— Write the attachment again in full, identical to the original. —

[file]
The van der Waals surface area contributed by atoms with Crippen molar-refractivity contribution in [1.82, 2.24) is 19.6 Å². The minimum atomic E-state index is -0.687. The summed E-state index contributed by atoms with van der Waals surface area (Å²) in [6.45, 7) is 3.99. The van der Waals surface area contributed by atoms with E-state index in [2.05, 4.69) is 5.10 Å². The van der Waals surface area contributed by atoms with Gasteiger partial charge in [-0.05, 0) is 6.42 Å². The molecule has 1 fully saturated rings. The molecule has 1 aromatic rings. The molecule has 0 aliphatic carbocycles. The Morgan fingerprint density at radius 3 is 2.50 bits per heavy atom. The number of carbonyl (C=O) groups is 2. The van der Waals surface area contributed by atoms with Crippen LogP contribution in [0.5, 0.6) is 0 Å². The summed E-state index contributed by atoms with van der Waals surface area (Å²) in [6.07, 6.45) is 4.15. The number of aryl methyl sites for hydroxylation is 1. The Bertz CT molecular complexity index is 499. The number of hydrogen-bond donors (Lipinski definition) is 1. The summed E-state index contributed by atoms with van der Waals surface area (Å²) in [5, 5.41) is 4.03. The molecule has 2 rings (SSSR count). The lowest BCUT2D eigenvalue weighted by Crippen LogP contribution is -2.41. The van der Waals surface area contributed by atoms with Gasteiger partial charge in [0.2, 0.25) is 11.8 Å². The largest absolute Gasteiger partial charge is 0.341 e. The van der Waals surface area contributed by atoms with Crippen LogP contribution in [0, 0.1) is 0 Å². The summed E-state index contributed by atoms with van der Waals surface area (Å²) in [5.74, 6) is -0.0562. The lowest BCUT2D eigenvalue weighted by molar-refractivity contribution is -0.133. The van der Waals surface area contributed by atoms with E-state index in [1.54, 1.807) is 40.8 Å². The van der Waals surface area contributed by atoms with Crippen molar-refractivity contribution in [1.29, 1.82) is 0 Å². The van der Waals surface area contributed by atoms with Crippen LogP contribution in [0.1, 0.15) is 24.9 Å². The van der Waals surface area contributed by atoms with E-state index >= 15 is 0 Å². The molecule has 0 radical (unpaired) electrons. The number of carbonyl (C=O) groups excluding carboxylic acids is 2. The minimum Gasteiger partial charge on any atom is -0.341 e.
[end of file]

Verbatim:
The van der Waals surface area contributed by atoms with Crippen molar-refractivity contribution in [1.82, 2.24) is 19.6 Å². The minimum atomic E-state index is -0.687. The summed E-state index contributed by atoms with van der Waals surface area (Å²) in [6.45, 7) is 3.99. The van der Waals surface area contributed by atoms with E-state index in [2.05, 4.69) is 5.10 Å². The van der Waals surface area contributed by atoms with Gasteiger partial charge in [-0.05, 0) is 6.42 Å². The molecule has 1 fully saturated rings. The molecule has 1 aromatic rings. The molecule has 0 aliphatic carbocycles. The Morgan fingerprint density at radius 3 is 2.50 bits per heavy atom. The number of carbonyl (C=O) groups is 2. The van der Waals surface area contributed by atoms with Crippen LogP contribution in [0.5, 0.6) is 0 Å². The summed E-state index contributed by atoms with van der Waals surface area (Å²) in [6.07, 6.45) is 4.15. The number of aryl methyl sites for hydroxylation is 1. The Bertz CT molecular complexity index is 499. The number of hydrogen-bond donors (Lipinski definition) is 1. The summed E-state index contributed by atoms with van der Waals surface area (Å²) in [5, 5.41) is 4.03. The molecule has 2 rings (SSSR count). The lowest BCUT2D eigenvalue weighted by Crippen LogP contribution is -2.41. The van der Waals surface area contributed by atoms with Gasteiger partial charge in [0.2, 0.25) is 11.8 Å². The largest absolute Gasteiger partial charge is 0.341 e. The van der Waals surface area contributed by atoms with Crippen LogP contribution in [0, 0.1) is 0 Å². The summed E-state index contributed by atoms with van der Waals surface area (Å²) in [5.74, 6) is -0.0562. The lowest BCUT2D eigenvalue weighted by molar-refractivity contribution is -0.133. The van der Waals surface area contributed by atoms with E-state index in [1.54, 1.807) is 40.8 Å². The van der Waals surface area contributed by atoms with Crippen molar-refractivity contribution in [1.29, 1.82) is 0 Å². The van der Waals surface area contributed by atoms with Crippen LogP contribution in [0.1, 0.15) is 24.9 Å². The van der Waals surface area contributed by atoms with E-state index >= 15 is 0 Å². The molecule has 0 radical (unpaired) electrons. The number of carbonyl (C=O) groups excluding carboxylic acids is 2. The minimum Gasteiger partial charge on any atom is -0.341 e.